The Norman Transcript

June 7, 2013

St. Michael’s Episcopal Church to offer Evensong Sunday

By Jocelyn Pedersen
The Norman Transcript

NORMAN — Evensong will be offered by the St. Cecilia Guild of St. Michael’s Episcopal Church, 1601 W. Imhoff Road, at 5 p.m. Sunday.

The event is open to the public without charge. An offering will be taken to support the work of the guild, including funding for paid singers, acquiring new music and new musical programs in general.

David Zittel, guild chair, said the idea of having Evensong was hatched when he spoke with Fr. Alan Sutherland about music the church was not currently offering but which he might like to include in its repertoire.

“It’s a chance to hear some of the canticles that don’t get said or sung,” Zittel said. “When people do evening prayer it is often spoken, but with Evensong, it is a very musical experience. It is mostly a sung service and in particular, for the psalm, we will do Anglican chant — four-part harmony where syllables have slurred multiple notes. It’s an art form.”

Included in the service will be Herbert Howells’ “Magnificat and the Nunc Dimittis,” by David Hogan. Organist and Choirmaster Clyde Morris will play and direct.

Zittel said the date of the event coincides with the feast day of St. Columba. Further checking with Catholic.org shows Columba was an Irish abbot and missionary who spread Christianity in what is now Scotland, and ewtn.com, Global Catholic Network, maintains he sang M’Oenuran while he walked alone as “it was thought to be a protection to anyone who sang it on a journey.” Zittel said Columba, who worked as a book copier, died while he was copying music. St. Cecilia, for whom the music guild at St. Michael’s is named, is the patron saint of musicans.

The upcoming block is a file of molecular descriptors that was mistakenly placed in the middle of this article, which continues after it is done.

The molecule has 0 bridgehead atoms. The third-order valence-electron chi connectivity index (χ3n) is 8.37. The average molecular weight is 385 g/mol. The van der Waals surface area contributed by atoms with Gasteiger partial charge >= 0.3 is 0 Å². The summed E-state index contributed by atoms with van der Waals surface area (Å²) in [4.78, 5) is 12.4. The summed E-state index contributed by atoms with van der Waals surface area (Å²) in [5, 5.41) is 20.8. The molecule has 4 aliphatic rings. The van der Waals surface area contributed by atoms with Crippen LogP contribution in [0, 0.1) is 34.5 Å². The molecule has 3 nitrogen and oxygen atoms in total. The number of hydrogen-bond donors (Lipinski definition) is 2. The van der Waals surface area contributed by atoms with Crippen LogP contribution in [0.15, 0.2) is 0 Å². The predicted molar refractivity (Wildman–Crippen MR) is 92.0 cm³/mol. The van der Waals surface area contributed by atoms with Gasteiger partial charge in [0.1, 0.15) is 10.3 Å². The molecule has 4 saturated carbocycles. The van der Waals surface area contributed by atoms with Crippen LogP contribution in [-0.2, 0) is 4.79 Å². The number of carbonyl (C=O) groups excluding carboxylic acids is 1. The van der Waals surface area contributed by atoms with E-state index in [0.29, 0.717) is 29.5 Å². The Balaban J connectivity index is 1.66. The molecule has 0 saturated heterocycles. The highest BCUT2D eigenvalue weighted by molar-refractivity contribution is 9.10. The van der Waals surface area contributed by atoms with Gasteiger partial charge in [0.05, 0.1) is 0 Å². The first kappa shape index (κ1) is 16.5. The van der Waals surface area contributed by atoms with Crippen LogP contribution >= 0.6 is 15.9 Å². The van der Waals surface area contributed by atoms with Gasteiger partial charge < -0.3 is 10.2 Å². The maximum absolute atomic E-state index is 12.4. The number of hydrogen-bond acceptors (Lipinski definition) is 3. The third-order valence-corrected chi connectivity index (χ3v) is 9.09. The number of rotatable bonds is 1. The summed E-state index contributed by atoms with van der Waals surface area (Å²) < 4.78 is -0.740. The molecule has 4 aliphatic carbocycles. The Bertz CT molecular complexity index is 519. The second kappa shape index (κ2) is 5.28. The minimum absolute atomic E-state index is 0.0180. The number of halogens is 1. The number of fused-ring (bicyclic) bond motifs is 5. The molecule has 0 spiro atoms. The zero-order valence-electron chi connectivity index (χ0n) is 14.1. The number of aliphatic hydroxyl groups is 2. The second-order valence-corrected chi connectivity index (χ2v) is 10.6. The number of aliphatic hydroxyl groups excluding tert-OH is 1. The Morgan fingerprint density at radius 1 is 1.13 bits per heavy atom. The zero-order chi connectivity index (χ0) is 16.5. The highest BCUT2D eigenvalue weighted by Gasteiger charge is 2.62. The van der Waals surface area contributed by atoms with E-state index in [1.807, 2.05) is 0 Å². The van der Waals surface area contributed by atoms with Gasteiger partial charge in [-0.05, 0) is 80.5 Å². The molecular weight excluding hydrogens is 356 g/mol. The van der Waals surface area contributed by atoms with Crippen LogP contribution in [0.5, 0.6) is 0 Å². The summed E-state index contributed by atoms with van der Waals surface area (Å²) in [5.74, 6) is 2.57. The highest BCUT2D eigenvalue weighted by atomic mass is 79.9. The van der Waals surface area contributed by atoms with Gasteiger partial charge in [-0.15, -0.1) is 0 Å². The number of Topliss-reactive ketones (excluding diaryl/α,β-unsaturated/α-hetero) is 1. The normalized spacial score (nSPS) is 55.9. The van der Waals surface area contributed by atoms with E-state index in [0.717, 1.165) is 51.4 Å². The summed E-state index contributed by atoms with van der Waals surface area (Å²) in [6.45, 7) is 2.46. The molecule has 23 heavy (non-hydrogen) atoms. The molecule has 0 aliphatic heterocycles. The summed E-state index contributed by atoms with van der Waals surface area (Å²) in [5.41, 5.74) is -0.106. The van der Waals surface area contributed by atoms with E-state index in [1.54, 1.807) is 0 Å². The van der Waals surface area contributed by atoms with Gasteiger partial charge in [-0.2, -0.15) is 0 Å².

Guild member, Timothy Phillips, explained that chant used at Matins and Evensong was developed as a flexible way of singing non-metical texts.

“Flexible melodies, which could be lengthened or shortened almost at will, had to be used because the number of syllables in one line of a translation of a Psalm might differ greatly from the number of syllables in the next line. Singing was used as a way of projecting the words to the hearers in the days before electronic amplification, because of the joy that music brings and because music was deemed appropriate to the worship of God: Many of the Psalms after all, encourage singing to God.”

Of his opinion about having Evensong at St. Michael’s, Phillips said, “A Christian’s prayer is part of the Church’s prayer, whether he prays by himself or together with others. But I find that when we can gather to offer prayers together, it makes that gift of joy that the theologians speak of to be more clearly perceived.”

For more information, call the church at 321-8951 or visit www.stmichaelsnorman.org.